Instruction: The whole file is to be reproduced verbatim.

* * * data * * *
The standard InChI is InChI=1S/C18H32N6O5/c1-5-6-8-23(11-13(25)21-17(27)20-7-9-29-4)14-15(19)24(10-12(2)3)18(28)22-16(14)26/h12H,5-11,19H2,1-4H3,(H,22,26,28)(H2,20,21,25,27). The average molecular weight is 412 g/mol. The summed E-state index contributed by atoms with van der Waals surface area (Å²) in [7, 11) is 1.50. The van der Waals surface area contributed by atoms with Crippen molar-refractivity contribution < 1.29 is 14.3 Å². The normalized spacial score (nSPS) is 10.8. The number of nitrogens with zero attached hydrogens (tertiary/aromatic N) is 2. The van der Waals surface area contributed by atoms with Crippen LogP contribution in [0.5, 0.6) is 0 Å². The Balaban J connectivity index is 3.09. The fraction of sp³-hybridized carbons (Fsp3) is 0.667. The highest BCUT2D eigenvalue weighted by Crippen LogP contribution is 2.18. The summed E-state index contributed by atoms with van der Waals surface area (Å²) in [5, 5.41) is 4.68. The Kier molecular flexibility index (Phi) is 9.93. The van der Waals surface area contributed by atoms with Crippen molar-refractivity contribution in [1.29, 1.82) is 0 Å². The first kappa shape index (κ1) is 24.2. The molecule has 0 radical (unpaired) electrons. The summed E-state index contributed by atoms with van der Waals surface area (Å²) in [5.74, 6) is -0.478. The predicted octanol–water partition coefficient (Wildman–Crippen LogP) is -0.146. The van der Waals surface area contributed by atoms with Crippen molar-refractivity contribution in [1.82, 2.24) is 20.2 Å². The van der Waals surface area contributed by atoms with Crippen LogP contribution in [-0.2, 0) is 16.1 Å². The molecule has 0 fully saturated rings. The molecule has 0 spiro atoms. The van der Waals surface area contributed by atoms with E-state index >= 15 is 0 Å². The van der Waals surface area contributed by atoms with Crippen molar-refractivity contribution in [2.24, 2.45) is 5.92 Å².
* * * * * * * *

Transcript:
The standard InChI is InChI=1S/C18H32N6O5/c1-5-6-8-23(11-13(25)21-17(27)20-7-9-29-4)14-15(19)24(10-12(2)3)18(28)22-16(14)26/h12H,5-11,19H2,1-4H3,(H,22,26,28)(H2,20,21,25,27). The average molecular weight is 412 g/mol. The summed E-state index contributed by atoms with van der Waals surface area (Å²) in [7, 11) is 1.50. The van der Waals surface area contributed by atoms with Crippen molar-refractivity contribution < 1.29 is 14.3 Å². The normalized spacial score (nSPS) is 10.8. The number of nitrogens with zero attached hydrogens (tertiary/aromatic N) is 2. The van der Waals surface area contributed by atoms with Crippen LogP contribution in [0.5, 0.6) is 0 Å². The Balaban J connectivity index is 3.09. The fraction of sp³-hybridized carbons (Fsp3) is 0.667. The highest BCUT2D eigenvalue weighted by Crippen LogP contribution is 2.18. The summed E-state index contributed by atoms with van der Waals surface area (Å²) in [5, 5.41) is 4.68. The Kier molecular flexibility index (Phi) is 9.93. The van der Waals surface area contributed by atoms with Crippen molar-refractivity contribution in [1.29, 1.82) is 0 Å². The first kappa shape index (κ1) is 24.2. The molecule has 0 radical (unpaired) electrons. The summed E-state index contributed by atoms with van der Waals surface area (Å²) in [5.74, 6) is -0.478. The predicted octanol–water partition coefficient (Wildman–Crippen LogP) is -0.146. The van der Waals surface area contributed by atoms with Crippen molar-refractivity contribution in [1.82, 2.24) is 20.2 Å². The van der Waals surface area contributed by atoms with Crippen LogP contribution in [-0.2, 0) is 16.1 Å². The molecule has 0 fully saturated rings. The molecule has 0 spiro atoms. The van der Waals surface area contributed by atoms with E-state index >= 15 is 0 Å². The van der Waals surface area contributed by atoms with Crippen molar-refractivity contribution in [2.24, 2.45) is 5.92 Å².